SOS for fading lightsRAGGED POINT LIGHTHOUSE, with its shell for a lightkeeper’s house and the metal tower.
By Heather-Lynn Evanson | Sun, June 10, 2012 - 12:04 AM
TENDER THEM OUT.
Rent them to private entrepreneurs.
Do something with them but don’t let slip them any further into ruin.
This is the plea from Senator Professor Henry Fraser who has made an urgent call to save the island’s lighthouses.
It has come in the wake of reports that people are pillaging Harrison Point lighthouse, in St Lucy, for metal to sell to scrap metal dealers.
Fraser told the SUNDAY SUN he had spoken with officials at the Barbados Port Inc. (which is responsible for the lighthouses) and at the Ministry of International Transport, as recently as a few months ago, in an attempt to “persuade the ministry and port to take action and tender out the lighthouses, for a peppercorn rent to private entrepreneurs to develop them as historic tourism sites”.
“It works all over the world, especially Canada,” he added.
Stressing that people love the mystique associated with lighthouses and there were parties passionate to save them, Fraser noted: “They are interested, but it needs much persuasion to get action in this time of economic recession and other concerns.”
Attempts to reach Harbour Master Richard Alleyne of the Barbados Port Inc. were unsuccessful, but a source within the Barbados Port Inc. said there were plans to refurbish the lighthouses, but there was no money.
The four sentinels that once guided ships safely through some of the more dangerous parts of the island’s coastline are Harrison Point, which was built in 1925; Gordon’s Lighthouse or South Point, Christ Church, which was erected in 1852; Ragged Point or East Point, in St Philip, in 1875, and Needham’s Point, on Hilton Barbados’ compound in St Michael, in 1855.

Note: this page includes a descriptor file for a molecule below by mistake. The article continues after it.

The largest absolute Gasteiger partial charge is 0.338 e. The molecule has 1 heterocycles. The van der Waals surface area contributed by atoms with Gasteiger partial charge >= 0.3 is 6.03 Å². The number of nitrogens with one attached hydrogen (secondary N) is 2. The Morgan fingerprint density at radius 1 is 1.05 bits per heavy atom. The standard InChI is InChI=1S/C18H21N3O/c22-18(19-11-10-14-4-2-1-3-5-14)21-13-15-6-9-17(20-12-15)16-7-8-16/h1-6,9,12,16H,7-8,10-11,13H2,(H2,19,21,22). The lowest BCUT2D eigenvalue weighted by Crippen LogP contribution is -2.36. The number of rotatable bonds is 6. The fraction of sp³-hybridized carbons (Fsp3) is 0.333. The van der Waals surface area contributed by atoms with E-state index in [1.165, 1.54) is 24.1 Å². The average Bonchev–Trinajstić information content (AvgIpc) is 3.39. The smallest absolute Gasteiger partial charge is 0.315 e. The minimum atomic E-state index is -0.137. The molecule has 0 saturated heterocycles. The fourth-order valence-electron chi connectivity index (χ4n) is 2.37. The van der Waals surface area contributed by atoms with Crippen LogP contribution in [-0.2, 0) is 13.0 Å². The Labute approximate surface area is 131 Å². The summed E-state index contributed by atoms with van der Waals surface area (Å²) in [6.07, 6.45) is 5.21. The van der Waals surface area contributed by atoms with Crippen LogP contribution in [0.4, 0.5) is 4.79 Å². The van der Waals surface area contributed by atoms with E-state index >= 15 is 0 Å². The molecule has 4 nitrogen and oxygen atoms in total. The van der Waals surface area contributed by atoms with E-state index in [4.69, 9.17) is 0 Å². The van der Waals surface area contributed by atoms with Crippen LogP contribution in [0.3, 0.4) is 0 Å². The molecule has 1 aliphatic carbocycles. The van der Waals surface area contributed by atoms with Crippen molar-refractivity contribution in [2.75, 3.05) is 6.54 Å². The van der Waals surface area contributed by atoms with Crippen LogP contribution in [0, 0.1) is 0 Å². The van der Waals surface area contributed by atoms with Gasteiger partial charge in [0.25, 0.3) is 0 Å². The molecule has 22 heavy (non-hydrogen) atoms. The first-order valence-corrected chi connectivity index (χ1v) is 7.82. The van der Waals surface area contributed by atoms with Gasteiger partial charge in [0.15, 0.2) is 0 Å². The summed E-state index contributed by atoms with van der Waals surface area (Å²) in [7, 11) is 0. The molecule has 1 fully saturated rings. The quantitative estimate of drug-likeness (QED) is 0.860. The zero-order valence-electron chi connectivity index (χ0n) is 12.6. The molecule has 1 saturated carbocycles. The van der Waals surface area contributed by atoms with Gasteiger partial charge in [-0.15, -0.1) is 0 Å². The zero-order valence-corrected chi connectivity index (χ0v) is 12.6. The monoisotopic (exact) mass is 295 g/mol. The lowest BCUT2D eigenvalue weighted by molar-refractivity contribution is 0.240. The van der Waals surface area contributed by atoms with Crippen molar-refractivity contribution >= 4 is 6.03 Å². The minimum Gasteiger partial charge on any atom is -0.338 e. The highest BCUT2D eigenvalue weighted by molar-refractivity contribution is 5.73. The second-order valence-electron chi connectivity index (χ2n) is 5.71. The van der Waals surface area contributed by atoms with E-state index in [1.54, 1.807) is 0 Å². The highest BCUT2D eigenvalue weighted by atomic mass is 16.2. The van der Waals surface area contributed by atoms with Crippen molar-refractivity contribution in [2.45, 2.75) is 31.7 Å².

Best of four
South Point Lighthouse, the oldest, is made entirely of cast iron and was refurbished in 2004/2005. Its premises currently house a Ministry of Transport and Works depot.
Needham’s Point lighthouse, the second oldest, is the only one that is octagonal and is in the best condition.
Also setting it apart was its light that was stationary unlike the others which rotated. The port and starboard of Carlisle Bay were determined by the split red and green light on the lighthouse which alerted vessels as to which side they were approaching.
Ragged Point Lighthouse, the third oldest and of coral stone construction, is barred from the public with its exterior door boarded up and its interior access, through the keeper’s house, bricked up. Part of the rail surrounding the lantern room, which sports cracked panes of glass, is missing. A massive tree is the only thing that now calls the attached building home.
Harrison Point, the youngest of the four, is arguably in the worst state, with its protective metal door wrenched out of the wall, its interior trashed and the glass in its surmounting lantern room broken.
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